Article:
far obtained by this work are: the partial straightening of the channel, and the reducing of the limits of its movements; and the deepening of the water from about 8 feet to about 12 feet at low water. The project for the improvement contemplates extending the south jetty 1000 feet or more, and the building of a north jetty, some 3,000 feet in length. To carry out these works, an appropriation of about $500,000 will be needed.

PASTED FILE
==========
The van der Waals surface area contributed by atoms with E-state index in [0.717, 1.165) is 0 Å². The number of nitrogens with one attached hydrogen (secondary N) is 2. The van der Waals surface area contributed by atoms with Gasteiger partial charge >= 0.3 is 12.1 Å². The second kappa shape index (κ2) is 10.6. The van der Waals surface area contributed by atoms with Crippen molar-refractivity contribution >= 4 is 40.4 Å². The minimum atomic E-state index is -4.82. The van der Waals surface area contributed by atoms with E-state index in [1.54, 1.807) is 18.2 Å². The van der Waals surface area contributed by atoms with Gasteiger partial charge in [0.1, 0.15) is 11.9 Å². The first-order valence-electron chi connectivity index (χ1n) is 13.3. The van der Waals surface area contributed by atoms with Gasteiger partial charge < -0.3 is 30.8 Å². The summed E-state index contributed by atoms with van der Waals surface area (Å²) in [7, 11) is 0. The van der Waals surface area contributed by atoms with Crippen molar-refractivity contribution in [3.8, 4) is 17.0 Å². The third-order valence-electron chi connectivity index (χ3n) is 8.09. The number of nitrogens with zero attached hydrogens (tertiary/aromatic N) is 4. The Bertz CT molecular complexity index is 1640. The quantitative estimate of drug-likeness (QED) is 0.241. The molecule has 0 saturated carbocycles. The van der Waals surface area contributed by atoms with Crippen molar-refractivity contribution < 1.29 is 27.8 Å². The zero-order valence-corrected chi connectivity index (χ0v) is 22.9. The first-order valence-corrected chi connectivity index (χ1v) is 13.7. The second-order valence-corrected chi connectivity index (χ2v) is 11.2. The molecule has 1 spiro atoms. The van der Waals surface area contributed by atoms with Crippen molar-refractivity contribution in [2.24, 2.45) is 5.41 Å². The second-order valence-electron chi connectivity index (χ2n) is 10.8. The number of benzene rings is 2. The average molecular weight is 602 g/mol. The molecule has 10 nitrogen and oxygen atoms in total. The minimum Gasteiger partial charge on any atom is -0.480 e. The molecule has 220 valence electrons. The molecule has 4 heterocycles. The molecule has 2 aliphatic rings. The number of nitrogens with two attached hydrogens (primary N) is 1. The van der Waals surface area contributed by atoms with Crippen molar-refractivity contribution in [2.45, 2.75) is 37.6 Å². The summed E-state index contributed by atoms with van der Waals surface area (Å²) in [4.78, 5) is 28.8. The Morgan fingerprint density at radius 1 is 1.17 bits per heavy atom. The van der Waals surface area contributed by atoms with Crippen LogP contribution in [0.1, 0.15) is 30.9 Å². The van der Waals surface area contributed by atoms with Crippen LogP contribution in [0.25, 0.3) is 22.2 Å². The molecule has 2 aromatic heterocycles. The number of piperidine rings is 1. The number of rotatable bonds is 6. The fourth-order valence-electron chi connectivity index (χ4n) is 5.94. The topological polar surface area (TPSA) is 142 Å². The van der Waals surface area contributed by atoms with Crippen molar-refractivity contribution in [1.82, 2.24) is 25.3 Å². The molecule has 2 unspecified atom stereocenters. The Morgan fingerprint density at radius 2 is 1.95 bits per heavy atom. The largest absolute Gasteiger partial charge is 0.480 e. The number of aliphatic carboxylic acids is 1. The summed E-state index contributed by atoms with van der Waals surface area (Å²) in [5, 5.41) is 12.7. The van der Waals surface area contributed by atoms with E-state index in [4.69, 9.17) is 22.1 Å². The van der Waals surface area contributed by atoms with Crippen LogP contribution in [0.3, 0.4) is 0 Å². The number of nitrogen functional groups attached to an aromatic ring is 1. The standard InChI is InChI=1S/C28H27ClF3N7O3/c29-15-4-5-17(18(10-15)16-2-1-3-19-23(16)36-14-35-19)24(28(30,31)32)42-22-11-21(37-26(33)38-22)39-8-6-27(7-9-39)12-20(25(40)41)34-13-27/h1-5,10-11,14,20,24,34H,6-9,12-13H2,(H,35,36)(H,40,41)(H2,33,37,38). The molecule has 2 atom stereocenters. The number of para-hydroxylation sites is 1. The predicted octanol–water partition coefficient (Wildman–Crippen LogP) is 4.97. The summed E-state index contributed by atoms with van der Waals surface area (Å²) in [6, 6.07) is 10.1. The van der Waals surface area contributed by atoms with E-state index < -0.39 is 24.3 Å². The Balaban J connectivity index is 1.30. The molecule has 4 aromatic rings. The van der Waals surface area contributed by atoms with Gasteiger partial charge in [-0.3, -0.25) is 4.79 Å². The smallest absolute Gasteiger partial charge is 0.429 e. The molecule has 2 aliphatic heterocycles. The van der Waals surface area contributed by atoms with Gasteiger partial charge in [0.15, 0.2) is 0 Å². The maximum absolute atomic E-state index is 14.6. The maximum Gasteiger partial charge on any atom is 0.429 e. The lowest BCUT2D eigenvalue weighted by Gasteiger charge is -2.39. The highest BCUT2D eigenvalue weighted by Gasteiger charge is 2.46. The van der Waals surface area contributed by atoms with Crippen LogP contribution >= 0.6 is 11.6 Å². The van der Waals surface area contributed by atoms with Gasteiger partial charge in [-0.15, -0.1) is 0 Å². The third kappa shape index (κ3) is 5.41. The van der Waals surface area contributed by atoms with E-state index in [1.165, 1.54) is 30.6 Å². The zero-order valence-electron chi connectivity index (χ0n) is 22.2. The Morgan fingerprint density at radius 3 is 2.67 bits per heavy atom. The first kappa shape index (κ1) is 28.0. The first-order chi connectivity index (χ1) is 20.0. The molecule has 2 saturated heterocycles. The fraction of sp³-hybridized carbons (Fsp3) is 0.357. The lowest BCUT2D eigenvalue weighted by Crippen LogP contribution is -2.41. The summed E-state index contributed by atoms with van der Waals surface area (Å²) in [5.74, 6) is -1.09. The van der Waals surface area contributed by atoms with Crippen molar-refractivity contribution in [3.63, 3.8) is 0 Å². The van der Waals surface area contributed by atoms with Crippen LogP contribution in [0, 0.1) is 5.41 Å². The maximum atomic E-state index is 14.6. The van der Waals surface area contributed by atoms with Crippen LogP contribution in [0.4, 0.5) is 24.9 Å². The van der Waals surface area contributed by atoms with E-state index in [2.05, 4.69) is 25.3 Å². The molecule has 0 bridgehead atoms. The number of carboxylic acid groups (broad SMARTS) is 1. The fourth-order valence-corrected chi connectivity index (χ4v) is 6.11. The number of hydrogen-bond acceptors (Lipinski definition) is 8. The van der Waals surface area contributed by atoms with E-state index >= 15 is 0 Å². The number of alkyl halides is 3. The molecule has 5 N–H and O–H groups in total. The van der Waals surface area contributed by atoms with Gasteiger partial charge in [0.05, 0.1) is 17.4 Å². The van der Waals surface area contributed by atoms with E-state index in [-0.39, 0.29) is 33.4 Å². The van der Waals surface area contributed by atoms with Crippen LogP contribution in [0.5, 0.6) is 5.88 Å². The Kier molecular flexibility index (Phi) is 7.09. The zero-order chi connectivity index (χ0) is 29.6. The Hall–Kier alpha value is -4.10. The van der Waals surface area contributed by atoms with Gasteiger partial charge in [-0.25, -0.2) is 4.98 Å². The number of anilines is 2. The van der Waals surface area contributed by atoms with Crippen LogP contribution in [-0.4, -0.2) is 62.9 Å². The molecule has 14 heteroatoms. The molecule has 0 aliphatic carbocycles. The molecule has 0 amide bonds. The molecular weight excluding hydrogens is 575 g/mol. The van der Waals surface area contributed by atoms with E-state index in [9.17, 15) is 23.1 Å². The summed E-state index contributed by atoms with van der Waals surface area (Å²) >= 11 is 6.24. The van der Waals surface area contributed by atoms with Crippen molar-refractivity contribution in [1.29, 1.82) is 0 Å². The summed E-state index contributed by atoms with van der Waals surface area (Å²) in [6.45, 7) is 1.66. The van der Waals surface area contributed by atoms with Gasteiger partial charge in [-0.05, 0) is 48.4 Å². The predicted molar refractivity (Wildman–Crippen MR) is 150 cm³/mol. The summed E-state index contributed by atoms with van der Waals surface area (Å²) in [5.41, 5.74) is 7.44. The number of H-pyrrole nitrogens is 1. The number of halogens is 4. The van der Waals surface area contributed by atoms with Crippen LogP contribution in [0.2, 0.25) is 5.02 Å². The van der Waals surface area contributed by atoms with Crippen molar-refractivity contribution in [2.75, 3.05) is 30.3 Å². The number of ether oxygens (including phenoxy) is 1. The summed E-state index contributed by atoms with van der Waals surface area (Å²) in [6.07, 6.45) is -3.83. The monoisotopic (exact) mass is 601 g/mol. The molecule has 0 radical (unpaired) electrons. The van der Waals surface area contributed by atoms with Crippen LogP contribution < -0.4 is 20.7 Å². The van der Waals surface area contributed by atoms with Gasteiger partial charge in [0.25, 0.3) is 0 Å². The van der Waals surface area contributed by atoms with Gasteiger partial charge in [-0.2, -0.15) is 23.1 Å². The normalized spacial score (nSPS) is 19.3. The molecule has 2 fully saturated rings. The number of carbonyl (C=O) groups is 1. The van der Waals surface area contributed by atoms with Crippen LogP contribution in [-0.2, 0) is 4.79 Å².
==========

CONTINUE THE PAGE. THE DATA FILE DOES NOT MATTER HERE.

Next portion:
At Cape Foulweather there is a light of the first order; and as this is distant from the Yaquina Bay entrance only about four and one-half miles, there can be no great necessity for a light at Yaquina Head, for vessels simply holding and offing. This is particularly the case, as outside the Yaquina entrance are submerged rocks and reefs, making it extremely dangerous for vessels to hold in, close to shore. At Foulweather, on the contrary, there is good water close in. The only object, then, for re-establishing the light at Yaquina Head would be to, assist vessels in making bar crossings at night. For this purpose a light on Yaquina Head would be of very little assistance. To enable vessels to cross at night with any degree of safety, it would be necessary to establish range lights, which would have to be shifted from time to time, depending upon the movements of the deep water channel. The limits within which this shifting of the channel now takes place are much narrowed by the improvement-works already completed; but it is not proba
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